Five women-focused startups that support and develop digital innovations to benefit African women have emerged winners in the third AFD Digital Challenge.

The winning projects included applications to promote women’s education developed in Nigeria, a Kenyan online platform that allows information to be shared between cross-border women traders and smart incubators in Cameroon.

15 applications were short-listed by AFD experts from among the 300 received, based on their relevance, sustainability and impact on development. A panel of judges made up of 6 digital technology experts then whittled this list down to choose the 5 winning projects.

Each of the five winning start-ups will receive not only a cash prize but also support over one year to ramp up their project. They will be monitored by an external incubator that will be selected following a tender process.

“By supporting exemplary start-ups that are leading the way in Africa’s digital ecosystems, AFD is achieving its objective of promoting innovation through development, at this time of digital revolution”, said Rémy Rioux, AFD Chief Executive Officer.

Success Award: Two winners (Each received €50,000 prize money)

Sauti Africa – Kenya

The Sauti Africa mobile platform was set up by two women, Mary Rowlatt and Julia Lipowiecka, to provide cross-border women traders with the information they need to trade their goods safely, legally and profitably throughout East Africa.

Direxiona – Egypt

The Direxiona platform was set up by Nayrouz Talaat, a business journalist and entrepreneurship graduate, to connect women who want to learn to drive with female instructors. Since its launch in 2016, Direxiona has helped more than 150 women learn to drive and overcome their fear of getting behind the wheel, with more than 10,000 lessons already taught. The aim is to reach 50,000 lessons by the end of 2019.

Initiative Award: Two winners (Each received €15,000 prize money)

Zenafri – Nigeria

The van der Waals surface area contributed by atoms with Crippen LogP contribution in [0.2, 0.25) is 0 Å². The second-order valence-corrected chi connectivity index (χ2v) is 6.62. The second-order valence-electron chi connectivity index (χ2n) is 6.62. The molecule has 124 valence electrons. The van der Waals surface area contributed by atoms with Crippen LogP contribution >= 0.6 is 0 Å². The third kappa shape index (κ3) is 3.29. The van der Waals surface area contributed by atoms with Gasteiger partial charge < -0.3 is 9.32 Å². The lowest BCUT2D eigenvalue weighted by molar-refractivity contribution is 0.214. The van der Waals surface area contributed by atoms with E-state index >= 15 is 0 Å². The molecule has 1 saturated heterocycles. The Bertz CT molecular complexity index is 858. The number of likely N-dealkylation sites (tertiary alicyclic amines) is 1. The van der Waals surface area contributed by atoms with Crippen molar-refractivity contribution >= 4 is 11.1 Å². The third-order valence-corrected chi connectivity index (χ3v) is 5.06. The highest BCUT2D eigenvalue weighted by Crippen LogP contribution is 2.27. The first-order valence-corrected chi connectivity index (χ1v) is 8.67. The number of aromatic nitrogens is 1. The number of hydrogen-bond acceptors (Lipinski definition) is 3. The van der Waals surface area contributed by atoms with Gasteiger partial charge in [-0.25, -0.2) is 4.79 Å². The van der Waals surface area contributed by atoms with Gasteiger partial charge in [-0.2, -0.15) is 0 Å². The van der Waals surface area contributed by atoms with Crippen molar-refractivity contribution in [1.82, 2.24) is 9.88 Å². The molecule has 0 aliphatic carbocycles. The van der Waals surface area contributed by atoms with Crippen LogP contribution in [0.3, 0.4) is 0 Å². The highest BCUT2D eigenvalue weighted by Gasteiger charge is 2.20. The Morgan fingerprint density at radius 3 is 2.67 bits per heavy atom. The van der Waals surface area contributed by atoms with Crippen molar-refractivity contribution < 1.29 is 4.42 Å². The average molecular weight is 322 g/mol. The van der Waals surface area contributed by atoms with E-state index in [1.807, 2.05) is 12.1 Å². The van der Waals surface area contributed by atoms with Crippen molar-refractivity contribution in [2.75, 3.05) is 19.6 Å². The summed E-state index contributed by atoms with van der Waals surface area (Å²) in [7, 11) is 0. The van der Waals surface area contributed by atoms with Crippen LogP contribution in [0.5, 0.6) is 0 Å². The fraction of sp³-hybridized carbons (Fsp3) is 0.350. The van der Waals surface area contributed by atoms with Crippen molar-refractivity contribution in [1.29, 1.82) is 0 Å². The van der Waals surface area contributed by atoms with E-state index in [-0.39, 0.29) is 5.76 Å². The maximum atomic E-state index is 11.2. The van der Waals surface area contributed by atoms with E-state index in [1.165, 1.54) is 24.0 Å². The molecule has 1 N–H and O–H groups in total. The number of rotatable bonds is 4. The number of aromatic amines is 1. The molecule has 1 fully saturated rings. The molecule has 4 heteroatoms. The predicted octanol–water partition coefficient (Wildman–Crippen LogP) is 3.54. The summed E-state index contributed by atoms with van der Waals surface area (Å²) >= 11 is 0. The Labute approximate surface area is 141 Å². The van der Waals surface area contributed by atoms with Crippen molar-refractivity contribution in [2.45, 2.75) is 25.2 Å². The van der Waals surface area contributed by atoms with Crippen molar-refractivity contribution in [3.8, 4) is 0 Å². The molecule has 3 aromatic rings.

Elizabeth Kperrun, a communications, business management and entrepreneurship graduate, is the woman behind Zenafri, the business she heads up today. The idea for her project came from the simple observation that education is key to enabling young girls to make informed choices in any situation. From this came Zenafri, a business that develops educational games and applications for children and young African women.

Agence Universitaire pour l’Innovation – Cameroon

In Cameroon, as in other low-income countries, 15% of newborn babies die each year as a result of being born prematurely. One of the reasons for this is a shortage of incubators. In Cameroon, there are fewer than 100 incubators available to more than 7,000 health-care facilities.

The Agence Universitaire pour l’Innovation (AUI), an association of engineers and academics, decided to tackle the problem head-on by developing a smart neonatal incubator.

This incubator is connected to a digital system and fitted with an integrated phototherapy unit, sensors and a camera. Medical data are monitored and made available in real time via a mobile application that doctors can also use to adjust an incubator’s settings remotely and check incubator availability.

This has resulted in a marked improvement in the care of premature babies. The AUI’s incubator was designed and manufactured in Cameroon, will be cheaper and comes with a two-year manufacturer’s warranty, as well as technical support available throughout the country.

Judges Award: One winner (Received €2o,000 prize money)

Lenali – Mali

Only 10% of Mali’s population is connected to social networks–a significant digital divide in a country where mobile technologies are becoming increasingly accessible. The reason for this apparent paradox lies in the fact that 60% of the Malian population is illiterate and cannot access these networks as they need to be able to read to use them. Lenali, a digital development company, developed the MussoDèmè online training platform to address this problem.

Its user-friendly interface can be accessed by a wide range of users thanks to voice guides that come in several African languages. It also includes resources to help women gain the knowledge they need to access economic assets, grow their businesses and achieve formal recognition for their studies. The project is the brainchild of Mamadou Sidibe, a network and systems engineer and Android developer, who hopes to make the platform available both on- and offline in the future.


Musa Suleiman
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